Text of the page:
Computer control of physics is increasing

18 April 2000

Control by computer was once the domain of major facilities like particle accelerators. With these methods now being used across the board, a recent international conference on control systems for physics, held in Trieste, drew a large audience.


The changing face of physics and physics research is underlined by the increasing use of and emphasis on sophisticated control systems. Once dominated by systems for big particle accelerators, control systems are now widely used in other major facilities, and increasingly in large experiments.

This was demonstrated at the recent International Conference on Accelerator and Large Experimental Physics Control Systems (ICALEPCS), the scientific and technical programme of which covered controls for, among others, particle accelerators, detectors, telescopes, nuclear fusion devices and nuclear reactors.

ICALEPCS’99 saw an increased number of contributions from the plasma physics and astronomical community and also, although to a lesser extent, from the particle detector community. Philippe Charpentier of CERN presented a memorable talk entitled “The evolution of the DELPHI experiment control system – how to survive 10 years of running”.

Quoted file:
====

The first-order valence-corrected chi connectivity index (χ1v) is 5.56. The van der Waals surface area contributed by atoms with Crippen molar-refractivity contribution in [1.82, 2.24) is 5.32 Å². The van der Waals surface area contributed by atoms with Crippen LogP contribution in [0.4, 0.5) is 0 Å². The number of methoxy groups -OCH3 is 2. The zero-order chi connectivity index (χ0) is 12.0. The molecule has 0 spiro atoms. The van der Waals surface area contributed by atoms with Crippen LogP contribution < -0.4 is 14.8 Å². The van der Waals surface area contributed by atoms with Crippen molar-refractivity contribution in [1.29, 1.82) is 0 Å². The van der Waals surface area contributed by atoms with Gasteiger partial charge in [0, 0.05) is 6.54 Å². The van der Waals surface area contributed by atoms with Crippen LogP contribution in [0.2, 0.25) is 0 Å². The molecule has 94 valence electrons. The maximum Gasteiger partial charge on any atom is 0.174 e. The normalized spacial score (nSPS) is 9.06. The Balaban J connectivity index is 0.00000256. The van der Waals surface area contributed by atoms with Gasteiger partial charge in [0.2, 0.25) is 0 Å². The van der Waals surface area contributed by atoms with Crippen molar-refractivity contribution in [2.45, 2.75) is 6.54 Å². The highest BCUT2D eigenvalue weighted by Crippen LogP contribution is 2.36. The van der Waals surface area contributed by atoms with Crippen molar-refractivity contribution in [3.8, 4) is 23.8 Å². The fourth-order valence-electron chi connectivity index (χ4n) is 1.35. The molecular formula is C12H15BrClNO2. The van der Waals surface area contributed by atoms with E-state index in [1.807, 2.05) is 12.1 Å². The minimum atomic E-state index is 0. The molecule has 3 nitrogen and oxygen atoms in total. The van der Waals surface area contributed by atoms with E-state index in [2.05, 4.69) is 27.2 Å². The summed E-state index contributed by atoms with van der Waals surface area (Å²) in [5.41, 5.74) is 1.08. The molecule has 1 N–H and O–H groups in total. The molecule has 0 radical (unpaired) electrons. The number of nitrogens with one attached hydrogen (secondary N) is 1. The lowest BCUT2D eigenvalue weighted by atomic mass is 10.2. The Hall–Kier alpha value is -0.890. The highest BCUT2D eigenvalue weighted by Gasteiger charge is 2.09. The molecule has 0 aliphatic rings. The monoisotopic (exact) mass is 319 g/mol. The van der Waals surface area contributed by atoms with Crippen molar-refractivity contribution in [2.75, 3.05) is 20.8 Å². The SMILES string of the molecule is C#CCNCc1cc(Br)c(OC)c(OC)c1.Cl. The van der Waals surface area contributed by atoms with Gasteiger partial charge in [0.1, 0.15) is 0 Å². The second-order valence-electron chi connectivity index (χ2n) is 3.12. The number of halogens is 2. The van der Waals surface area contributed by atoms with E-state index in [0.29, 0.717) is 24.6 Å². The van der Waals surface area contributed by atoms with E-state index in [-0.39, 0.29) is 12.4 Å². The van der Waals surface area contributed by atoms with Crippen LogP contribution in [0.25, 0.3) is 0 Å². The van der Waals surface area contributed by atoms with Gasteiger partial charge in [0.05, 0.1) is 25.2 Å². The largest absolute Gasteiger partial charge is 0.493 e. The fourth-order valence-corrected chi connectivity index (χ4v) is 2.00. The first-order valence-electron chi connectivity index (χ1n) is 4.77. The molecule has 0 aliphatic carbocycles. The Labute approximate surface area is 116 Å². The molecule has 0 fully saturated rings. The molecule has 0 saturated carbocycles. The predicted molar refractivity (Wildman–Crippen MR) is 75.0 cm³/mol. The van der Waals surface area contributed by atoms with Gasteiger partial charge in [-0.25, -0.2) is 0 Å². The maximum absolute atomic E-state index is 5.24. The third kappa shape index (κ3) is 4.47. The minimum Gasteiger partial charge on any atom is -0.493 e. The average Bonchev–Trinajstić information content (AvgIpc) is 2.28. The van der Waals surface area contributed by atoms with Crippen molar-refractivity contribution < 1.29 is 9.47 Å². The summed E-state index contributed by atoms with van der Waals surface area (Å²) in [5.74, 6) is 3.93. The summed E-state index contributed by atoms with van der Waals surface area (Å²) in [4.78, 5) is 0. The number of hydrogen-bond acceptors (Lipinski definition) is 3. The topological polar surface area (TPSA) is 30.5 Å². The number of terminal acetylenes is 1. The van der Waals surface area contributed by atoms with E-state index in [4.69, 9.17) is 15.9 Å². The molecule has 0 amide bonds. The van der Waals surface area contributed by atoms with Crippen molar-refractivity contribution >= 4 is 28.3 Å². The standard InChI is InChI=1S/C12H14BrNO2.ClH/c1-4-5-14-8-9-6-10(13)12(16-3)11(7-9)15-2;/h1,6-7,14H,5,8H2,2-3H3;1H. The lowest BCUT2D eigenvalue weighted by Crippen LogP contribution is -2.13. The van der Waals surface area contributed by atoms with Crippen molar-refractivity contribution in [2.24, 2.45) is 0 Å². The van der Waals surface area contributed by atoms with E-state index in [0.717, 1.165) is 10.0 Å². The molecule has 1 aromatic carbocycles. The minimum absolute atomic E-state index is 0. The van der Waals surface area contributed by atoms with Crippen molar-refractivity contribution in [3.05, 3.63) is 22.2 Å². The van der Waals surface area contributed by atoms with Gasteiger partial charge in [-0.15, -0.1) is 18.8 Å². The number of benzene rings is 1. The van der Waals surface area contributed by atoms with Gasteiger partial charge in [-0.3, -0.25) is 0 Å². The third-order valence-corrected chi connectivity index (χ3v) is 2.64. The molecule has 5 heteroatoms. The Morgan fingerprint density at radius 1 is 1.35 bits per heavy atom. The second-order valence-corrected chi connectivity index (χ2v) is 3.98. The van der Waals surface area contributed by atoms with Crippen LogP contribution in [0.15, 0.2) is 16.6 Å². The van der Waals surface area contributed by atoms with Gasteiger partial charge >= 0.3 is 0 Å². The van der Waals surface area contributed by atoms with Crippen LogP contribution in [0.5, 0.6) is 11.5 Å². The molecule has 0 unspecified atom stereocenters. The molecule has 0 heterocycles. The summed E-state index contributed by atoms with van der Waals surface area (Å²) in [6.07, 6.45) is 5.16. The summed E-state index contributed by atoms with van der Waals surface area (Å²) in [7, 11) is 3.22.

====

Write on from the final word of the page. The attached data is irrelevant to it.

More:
ICALEPCS looked at all aspects – hardware and software – of experimental physics control systems, but concentrated on how controls can contribute to the success of a major experiment. With this objective in mind, different technology and engineering issues were covered. State-of-the-art software and hardware technologies were reviewed in terms of the possibilities that they offer for dealing with systems of increasing complexity and sophistication within restricted budgets and human resources.


In the software domain, several applications that were described are based on Windows NT using the Common Object Request Broker Architecture (CORBA) as a distributed programming model. Examples are A Goetz (ESRF, France) with “Tango – an object oriented control system based on CORBA”; and C Scafuri (Sincrotrone Trieste, Italy) with “The ELETTRA object-oriented framework for high-level software development”, as a distributed programming model, using Java as a programming language.

Noteworthy is the growth of Windows 98/NT, followed closely by Linux. Both are competing with the more traditional UNIX platforms. Increased geographical distribution of systems as well as requirements relating to remote observation and monitoring lead naturally to the application of the Web and related technologies (J Farthing, JET, UK – “Technical preparations for remote participation at JET”).

The crucial role played by well integrated centralized data repositories was also emphasized by H Shoaee (SLAC, Stanford) – “The role of a central database for configuration management”. Indeed, controls are no longer stand alone systems but rather part of a unity that ties physics to other areas, both technical and administrative, in a Computer Integrated Manufacturing environment.